By Roger Harrabin
BBC environment analyst
US climate change envoy John Kerry has urged the world's top 20 polluters which create 81% of emissions between them to reduce CO2 immediately.
He was speaking after meeting Prime Minister Boris Johnson and other senior UK figures in London to plan two upcoming international climate summits.
He praised the UK for phasing out coal, and for its "ambitious" climate goals.
But he told BBC Newsnight that the UK - along with other major nations - must deliver their proposed emissions cuts.
"China, the US, Russia, India, the EU, Korea, Japan and others all have to be part of this effort," he said. "Twenty countries. Eighty one percent of the emissions."
Asked during the interview whether the UK should be planning a controversial new coal mine in Cumbria, he replied: "The marketplace has made a decision that coal is not the future.
image copyright No 10 Downing Street
"All over the world people have made a decision to move to cleaner fuel than coal, which is the dirtiest fuel in the world. In America and elsewhere …most banks will tell you we're not going to fund a new coal plant."
Earlier after talks with Mr Johnson and other senior ministers, Mr Kerry hailed the UK as a "strong partner" in the fight to safeguard the planet.
And the prime minister said the two countries had an "exciting shared agenda" in driving down global emissions in the run-up to November's COP 26 UN summit in Glasgow.
Mr Kerry, a former US Secretary of State appointed to the role by Mr Biden in November, spent several hours in Downing Street with Alok Sharma, the cabinet minister who is chairing November's gathering.
Mr Kerry was also due to meet other senior UK figures, including Chancellor Rishi Sunak, Foreign Secretary Dominic Raab, and Business Secretary Kwasi Kwarteng.
On Tuesday, climate diplomacy sees him in Paris and Brussels for talks with European leaders, who have been praised for their recent target to cut emissions 55% on 1990 levels.
Leaders are wrestling with gloomy news from China, whose recent five-year plan takes tiny steps to decarbonisation.image caption John Kerry arrived in Downing Street with UK Minister and COP26 President Alok Sharma
But they will be heartened by President Biden's $1.9 trillion stimulus package agreed by the Senate, which will support “green” economic growth.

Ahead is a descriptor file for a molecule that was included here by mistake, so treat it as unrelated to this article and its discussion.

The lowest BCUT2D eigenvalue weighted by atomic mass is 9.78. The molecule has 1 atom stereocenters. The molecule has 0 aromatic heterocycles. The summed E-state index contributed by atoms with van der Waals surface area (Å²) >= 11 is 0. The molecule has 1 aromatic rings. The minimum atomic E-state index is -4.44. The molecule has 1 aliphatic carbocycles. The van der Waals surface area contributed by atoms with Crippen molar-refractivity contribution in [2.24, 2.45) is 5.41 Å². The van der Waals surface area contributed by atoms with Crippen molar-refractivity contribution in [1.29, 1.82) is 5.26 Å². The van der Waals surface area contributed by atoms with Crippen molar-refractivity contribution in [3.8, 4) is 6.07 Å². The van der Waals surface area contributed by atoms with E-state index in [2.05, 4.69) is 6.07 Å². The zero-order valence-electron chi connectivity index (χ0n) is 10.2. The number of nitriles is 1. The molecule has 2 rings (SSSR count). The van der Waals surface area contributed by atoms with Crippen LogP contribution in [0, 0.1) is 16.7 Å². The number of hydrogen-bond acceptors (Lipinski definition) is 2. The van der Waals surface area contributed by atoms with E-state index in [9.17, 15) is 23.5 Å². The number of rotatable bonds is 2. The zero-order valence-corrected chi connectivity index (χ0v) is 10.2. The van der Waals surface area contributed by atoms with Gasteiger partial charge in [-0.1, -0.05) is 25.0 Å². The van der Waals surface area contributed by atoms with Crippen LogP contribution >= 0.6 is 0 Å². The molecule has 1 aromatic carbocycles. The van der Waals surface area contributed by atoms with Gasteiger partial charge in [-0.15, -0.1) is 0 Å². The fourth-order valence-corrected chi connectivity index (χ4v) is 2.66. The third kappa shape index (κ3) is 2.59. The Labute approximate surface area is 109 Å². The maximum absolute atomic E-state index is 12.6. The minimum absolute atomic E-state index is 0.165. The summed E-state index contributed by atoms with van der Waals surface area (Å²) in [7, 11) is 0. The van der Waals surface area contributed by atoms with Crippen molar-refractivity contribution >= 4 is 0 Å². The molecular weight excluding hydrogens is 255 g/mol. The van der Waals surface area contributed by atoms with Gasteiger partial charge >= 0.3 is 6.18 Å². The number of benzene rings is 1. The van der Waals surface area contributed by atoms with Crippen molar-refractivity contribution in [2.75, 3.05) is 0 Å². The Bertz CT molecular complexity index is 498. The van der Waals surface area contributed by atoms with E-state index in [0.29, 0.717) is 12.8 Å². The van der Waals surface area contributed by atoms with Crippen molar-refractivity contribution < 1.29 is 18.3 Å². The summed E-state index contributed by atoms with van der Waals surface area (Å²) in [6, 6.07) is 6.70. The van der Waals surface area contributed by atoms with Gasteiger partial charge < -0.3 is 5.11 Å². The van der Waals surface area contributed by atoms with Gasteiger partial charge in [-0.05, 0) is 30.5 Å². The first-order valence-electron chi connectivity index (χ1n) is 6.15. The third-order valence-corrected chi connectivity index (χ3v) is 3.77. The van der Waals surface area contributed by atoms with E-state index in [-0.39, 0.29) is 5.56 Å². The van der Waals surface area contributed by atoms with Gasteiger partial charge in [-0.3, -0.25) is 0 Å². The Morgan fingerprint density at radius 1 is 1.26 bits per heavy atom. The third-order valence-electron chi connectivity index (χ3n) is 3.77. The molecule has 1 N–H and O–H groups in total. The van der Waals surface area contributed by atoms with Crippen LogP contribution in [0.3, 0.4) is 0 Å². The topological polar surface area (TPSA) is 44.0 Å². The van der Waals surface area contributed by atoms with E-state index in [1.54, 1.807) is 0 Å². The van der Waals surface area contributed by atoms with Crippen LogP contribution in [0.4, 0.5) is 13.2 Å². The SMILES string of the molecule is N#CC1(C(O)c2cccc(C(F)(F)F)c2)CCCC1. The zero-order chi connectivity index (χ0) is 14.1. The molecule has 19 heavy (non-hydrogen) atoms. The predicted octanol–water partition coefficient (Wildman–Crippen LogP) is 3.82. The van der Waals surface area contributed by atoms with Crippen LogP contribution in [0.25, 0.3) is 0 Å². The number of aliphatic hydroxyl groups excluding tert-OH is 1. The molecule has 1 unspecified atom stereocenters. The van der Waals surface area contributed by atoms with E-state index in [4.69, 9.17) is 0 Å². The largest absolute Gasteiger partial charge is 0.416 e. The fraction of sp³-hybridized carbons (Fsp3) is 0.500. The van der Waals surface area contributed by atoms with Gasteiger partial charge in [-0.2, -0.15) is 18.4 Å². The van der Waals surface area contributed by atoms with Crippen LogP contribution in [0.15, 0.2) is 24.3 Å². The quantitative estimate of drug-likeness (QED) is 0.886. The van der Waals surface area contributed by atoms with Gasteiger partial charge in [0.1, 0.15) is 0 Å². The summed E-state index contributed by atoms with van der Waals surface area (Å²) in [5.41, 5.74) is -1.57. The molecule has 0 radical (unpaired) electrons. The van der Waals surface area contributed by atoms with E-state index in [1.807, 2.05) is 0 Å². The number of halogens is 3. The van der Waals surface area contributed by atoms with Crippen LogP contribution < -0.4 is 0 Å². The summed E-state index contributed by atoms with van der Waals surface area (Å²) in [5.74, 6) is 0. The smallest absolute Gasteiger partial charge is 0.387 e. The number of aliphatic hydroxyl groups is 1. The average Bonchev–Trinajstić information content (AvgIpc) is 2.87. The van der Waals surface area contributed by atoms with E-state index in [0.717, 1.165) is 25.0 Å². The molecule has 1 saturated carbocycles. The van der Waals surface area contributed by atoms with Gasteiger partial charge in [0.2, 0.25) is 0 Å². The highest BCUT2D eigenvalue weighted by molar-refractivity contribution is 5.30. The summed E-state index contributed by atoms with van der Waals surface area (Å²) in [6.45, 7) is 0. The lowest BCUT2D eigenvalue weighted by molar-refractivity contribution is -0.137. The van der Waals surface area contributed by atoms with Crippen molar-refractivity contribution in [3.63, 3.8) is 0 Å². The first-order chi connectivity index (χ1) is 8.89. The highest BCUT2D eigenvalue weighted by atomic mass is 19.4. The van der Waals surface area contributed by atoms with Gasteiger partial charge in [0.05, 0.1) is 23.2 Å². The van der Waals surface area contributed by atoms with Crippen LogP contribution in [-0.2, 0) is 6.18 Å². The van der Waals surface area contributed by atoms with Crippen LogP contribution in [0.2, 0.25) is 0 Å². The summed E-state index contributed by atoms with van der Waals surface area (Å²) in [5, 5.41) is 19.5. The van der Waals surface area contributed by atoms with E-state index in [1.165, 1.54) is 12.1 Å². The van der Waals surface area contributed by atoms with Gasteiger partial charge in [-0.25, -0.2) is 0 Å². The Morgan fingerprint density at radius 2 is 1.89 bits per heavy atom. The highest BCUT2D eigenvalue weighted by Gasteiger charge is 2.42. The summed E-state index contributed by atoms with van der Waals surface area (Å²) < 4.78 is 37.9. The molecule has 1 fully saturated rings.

There is positive news too, from Brazil, which – under US pressure – says its previous stance blocking climate talks was misunderstood.
Monday's meetings may go some way to helping the UK focus its objectives for the November gathering.
Ministers were accused recently by MPs on the Business and Energy Select Committee of failing to set clear goals.
The committee said the key areas identified by the UK for action - adaptation and resilience; nature based solutions; energy transitions; clean transport and switching the finance system to low-carbon investments - were too broad and "without clear measures for success".
It said more focus needed to be given to the "overriding necessity" of agreeing deliverable policies that keep global temperature rises to as close to 1.5C as possible.
Nick Mabey, from the think tank e3g, told the BBC there was the potential to achieve multiple goals – including banning new coal power plants, ending banks' fossil fuel investment and supporting poorer nations to adapt - and that these should be debated publicly.
“This debate is up for grabs” he said. “It should be a public debate because we’re talking out how to change whole economies. A lot of the outcomes from Glasgow will be decided in the court of public opinion.”
John Kerry's meetings with the UK politicians who will be running the COP26 summit may help bring some much-needed clarity to efforts on this side of the Atlantic.
But he will also be assessing just how much political capital Team Biden should invest in Team Boris.
So far, the messaging from the UK on what COP26 can realistically achieve has been muddled. If every country is going to put a new climate plan on the table before Glasgow, what's the actual point of the meeting?
Mr Kerry will also be assessing how much diplomatic heavy lifting he should undertake on behalf of the Brits.
To give Glasgow a chance, both India and China will have to come up with significant advances on their current actions on carbon.
Others, including the Saudis and the Brazilians, will have to show flexibility. Kerry's involvement may be critical in delivering these outcomes.
But his impression of the British effort will also influence events back home. President Biden is organising a climate summit of world leaders for 22 April.
That meeting may become the bigger focus for the US if Kerry takes a dim view of UK's efforts on the COP.
Follow Roger on Twitter @rharrabin